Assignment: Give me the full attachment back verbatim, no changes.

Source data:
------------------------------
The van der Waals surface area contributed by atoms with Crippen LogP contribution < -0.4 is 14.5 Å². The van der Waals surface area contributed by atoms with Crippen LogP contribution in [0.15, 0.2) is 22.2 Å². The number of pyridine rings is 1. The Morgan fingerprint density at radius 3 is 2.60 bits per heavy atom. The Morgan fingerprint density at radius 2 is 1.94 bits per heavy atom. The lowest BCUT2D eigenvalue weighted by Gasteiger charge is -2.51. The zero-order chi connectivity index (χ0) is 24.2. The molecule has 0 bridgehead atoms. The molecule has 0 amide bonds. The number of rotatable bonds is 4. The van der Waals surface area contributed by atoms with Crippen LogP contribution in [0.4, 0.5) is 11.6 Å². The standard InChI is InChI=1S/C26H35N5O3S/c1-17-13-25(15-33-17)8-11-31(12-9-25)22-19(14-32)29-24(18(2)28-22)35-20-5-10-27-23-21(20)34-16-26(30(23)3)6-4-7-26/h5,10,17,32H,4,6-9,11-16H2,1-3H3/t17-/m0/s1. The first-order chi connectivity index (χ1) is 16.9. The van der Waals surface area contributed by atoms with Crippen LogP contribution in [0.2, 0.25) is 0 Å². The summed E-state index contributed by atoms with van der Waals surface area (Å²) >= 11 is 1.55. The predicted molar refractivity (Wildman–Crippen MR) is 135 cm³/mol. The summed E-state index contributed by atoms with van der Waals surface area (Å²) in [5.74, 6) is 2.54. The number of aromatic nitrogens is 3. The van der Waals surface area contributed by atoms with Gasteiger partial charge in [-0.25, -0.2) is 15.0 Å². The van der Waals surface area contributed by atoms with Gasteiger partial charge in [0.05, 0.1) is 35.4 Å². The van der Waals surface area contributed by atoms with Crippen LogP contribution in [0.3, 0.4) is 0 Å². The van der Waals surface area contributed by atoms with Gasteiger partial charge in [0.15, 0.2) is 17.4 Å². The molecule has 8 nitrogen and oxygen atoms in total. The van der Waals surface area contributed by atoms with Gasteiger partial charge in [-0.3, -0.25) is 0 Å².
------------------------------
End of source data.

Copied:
The van der Waals surface area contributed by atoms with Crippen LogP contribution < -0.4 is 14.5 Å². The van der Waals surface area contributed by atoms with Crippen LogP contribution in [0.15, 0.2) is 22.2 Å². The number of pyridine rings is 1. The Morgan fingerprint density at radius 3 is 2.60 bits per heavy atom. The Morgan fingerprint density at radius 2 is 1.94 bits per heavy atom. The lowest BCUT2D eigenvalue weighted by Gasteiger charge is -2.51. The zero-order chi connectivity index (χ0) is 24.2. The molecule has 0 bridgehead atoms. The molecule has 0 amide bonds. The number of rotatable bonds is 4. The van der Waals surface area contributed by atoms with Crippen LogP contribution in [0.4, 0.5) is 11.6 Å². The standard InChI is InChI=1S/C26H35N5O3S/c1-17-13-25(15-33-17)8-11-31(12-9-25)22-19(14-32)29-24(18(2)28-22)35-20-5-10-27-23-21(20)34-16-26(30(23)3)6-4-7-26/h5,10,17,32H,4,6-9,11-16H2,1-3H3/t17-/m0/s1. The first-order chi connectivity index (χ1) is 16.9. The van der Waals surface area contributed by atoms with Crippen LogP contribution in [0.2, 0.25) is 0 Å². The summed E-state index contributed by atoms with van der Waals surface area (Å²) >= 11 is 1.55. The predicted molar refractivity (Wildman–Crippen MR) is 135 cm³/mol. The summed E-state index contributed by atoms with van der Waals surface area (Å²) in [5.74, 6) is 2.54. The number of aromatic nitrogens is 3. The van der Waals surface area contributed by atoms with Gasteiger partial charge in [-0.25, -0.2) is 15.0 Å². The van der Waals surface area contributed by atoms with Gasteiger partial charge in [0.05, 0.1) is 35.4 Å². The van der Waals surface area contributed by atoms with Crippen LogP contribution in [0.3, 0.4) is 0 Å². The van der Waals surface area contributed by atoms with Gasteiger partial charge in [0.15, 0.2) is 17.4 Å². The molecule has 8 nitrogen and oxygen atoms in total. The van der Waals surface area contributed by atoms with Gasteiger partial charge in [-0.3, -0.25) is 0 Å².